14 July 2017 |Felicity Arbuthnot | Publication
On Monday 10th July, a ruling was handed down by London’s High Court, which should, in a sane world, exclude the UK government ever again judging other nations leaders human rights records or passing judgement on their possession or use of weapons.
UK supplied arms since the onset of the assault on Yemen are:
- £2.2 billion worth of ML10 licences (Aircraft, helicopters, drones)
- £1.1 billion worth of ML4 licences (Grenades, bombs, missiles, countermeasures)
- £430,000 worth of ML6 licences (Armoured vehicles, tanks.)
The Campaign Against the Arms Trade (CAAT) lost their case to halt the UK selling arms to Saudi Arabia, the case based on the claim that they may have been used to kill civilians in Yemen.
Anyone following the cataclysmic devastation of Yemen would think it was a million to one that the £3.3Billion worth of arms sold by the UK to Saudi in just two years, had not been used to kill civilians, bomb hospitals, schools, markets, mosques, decimate vital and economic infrastructure and all necessary to sustain life.
In context, a survey released by the Yemen Data Project in September last year found that between March 2015 and August 2016 in more than 8,600 air attacks, 3,158 hit non-military targets. (1)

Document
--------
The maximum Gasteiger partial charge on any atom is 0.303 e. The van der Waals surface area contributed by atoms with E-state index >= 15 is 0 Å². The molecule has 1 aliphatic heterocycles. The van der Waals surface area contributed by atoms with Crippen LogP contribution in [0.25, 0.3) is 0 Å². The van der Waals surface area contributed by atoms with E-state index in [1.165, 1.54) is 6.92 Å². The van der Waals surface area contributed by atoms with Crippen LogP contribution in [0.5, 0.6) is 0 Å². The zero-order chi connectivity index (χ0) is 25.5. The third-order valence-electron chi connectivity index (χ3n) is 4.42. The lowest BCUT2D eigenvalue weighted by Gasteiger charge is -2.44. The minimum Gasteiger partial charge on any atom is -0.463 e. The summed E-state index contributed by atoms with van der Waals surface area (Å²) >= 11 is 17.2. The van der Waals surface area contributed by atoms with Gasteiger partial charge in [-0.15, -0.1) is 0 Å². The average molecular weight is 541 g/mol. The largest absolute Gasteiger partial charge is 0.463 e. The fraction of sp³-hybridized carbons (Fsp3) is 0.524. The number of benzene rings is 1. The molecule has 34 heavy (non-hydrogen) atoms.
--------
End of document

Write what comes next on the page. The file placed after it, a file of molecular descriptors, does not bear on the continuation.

How casual the slaughter is, Saudi pilots (as their British and US counterparts) apparently do not even know what they are aiming at. So much for “surgical strikes” – as ever:
“Where it could not be established whether a location attacked was civilian or military, the strikes were classified as unknown, of which there are 1,882 incidents.” All those “unknown” killed had a name, plans, dreams, but as in all Western backed, funded or armed ruinations “it is not productive” to count the dead, as an American General memorably stated of fellow human beings.
In context, the survey found that:
“One school building in Dhubab, Taiz governorate, has been hit nine times … A market in Sirwah, Marib governorate, has been struck 24 times.”
Commenting on the survey, the UK’s shadow Defence Secretary, Clive Lewis, said:
“It’s sickening to think of British-built weapons being used against civilians and the government has an absolute responsibility to do everything in its power to stop that from happening. But as Ministers turn a blind eye to the conflict … evidence that Humanitarian Law has been violated is becoming harder to ignore by the day.”
Forty six percent of Yemen’s 26.83 million population are under fifteen years old. The trauma they are undergoing cannot be imagined.
Join the Hawkins Bay Revolution. Before it is banned. Or tossed in the bonfire.